Based upon the following NFL fan pictures, you decide. 🙂

Minnesota Vikings Fan

Minnesota Vikings Fan

Green Bay Packers Fan

Green Bay Packers Fan

New Orleans Saints Fans

New Orleans Saints Fans

Cleveland Browns Fan

Cleveland Browns Fan

Denver Broncos Fan

Denver Broncos Fan

Indianapolis Colts Fan

Miami Dolphins Fan

San Diego Chargers Fan

San Diego Chargers Fan

Indianapolis Colts Fan

Indianapolis Colts Fan

Oakland Raiders Fan

Oakland Raiders Fan

Houston Texans Fan

Houston Texans Fan

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2 Responses to “Fans: Heads Are Where Their Hearts Are”

  1. stanfromtacoma Says:

    Those are quite the pictures Bill. I haven’t been to an NFL game in eons. After seeing those pictures it’s safe to say I will never attend an NFL game in the future.

    The men in the pictures are not fans as I understand the word. A fan is someone who cares— irrationally sure, that’s why they are fans— but a fan cares, and if he does not he is an observer more than a fan. The men in the pictures aren’t at the stadium to see and care, they are there to be seen. If the NFL goes in the tank the first casualties will be the people in those pictures. The NFL in the long run would be better off without them I’m sure , though I’m also sure the NFL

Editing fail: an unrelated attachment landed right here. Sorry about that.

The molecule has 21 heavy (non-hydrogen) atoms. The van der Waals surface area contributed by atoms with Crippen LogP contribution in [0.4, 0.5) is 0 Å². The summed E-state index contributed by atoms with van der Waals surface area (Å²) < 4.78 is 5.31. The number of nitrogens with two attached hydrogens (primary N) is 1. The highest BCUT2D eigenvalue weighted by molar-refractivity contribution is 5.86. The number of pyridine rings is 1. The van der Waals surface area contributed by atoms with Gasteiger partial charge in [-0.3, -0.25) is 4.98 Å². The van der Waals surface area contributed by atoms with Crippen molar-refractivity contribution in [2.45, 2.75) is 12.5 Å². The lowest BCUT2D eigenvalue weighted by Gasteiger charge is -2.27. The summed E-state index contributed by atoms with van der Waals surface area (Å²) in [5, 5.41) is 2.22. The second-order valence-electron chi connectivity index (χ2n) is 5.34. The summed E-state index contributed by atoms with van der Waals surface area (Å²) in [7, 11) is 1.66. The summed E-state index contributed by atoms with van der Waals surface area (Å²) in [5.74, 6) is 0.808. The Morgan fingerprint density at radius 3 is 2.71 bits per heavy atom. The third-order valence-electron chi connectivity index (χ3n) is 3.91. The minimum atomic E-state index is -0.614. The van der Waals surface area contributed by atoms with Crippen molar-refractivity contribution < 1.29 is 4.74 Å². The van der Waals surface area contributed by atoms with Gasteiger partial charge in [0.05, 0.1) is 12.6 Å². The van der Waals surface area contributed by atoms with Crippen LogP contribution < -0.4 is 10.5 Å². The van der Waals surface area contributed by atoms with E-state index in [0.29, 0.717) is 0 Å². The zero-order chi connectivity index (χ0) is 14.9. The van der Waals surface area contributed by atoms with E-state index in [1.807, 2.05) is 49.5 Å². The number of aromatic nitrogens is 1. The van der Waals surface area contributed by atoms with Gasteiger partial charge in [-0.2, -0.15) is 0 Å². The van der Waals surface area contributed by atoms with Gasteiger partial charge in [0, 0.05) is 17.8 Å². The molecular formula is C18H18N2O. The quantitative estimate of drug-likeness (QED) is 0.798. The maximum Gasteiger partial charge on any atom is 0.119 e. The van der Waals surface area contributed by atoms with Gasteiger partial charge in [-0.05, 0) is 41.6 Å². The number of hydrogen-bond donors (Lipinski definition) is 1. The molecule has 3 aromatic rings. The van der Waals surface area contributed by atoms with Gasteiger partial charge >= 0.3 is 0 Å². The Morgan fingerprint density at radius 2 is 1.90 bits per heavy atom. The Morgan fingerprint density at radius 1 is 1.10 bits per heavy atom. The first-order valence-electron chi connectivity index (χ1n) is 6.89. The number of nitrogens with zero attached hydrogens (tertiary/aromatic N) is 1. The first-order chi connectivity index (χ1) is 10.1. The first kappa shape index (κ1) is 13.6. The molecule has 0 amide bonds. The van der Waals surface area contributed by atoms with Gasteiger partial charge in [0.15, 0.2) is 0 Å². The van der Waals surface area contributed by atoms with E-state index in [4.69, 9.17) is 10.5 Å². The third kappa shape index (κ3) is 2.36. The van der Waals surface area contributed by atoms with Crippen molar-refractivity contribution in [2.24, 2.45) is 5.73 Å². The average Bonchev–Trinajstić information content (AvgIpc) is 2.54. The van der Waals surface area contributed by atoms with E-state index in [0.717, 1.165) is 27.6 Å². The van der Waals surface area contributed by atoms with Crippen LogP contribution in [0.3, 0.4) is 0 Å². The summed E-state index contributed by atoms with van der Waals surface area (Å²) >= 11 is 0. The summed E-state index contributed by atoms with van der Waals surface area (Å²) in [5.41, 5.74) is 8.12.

doesn’t want to go in the tank, so in a sense the league really is in in cohoots with its nuttiest fan base. For the record I haven’t watched an NFL game from beginning to end on TV since at least 1990. I don’t think I’ve missed much. My last year in the stands was in 1966.

    I’m still a baseball fan. I cared whether the Giants or Royals won the World Series. The team I was rooting for didn’t win, but that’s ok. My rooting interest was and is irrational but that is as it should be. I’m glad I wasn’t at Kauffman Stadium for game 7 because I’m sure the irrationality of my fandom would not have survived the first time the video board at the ballpark exhorted me to make noise.

  2. Rick B. Says:

    I tend to agree with Stan that the people in those pictures are at the game to make a spectacle of themselves rather than simply to cheeer for their teams.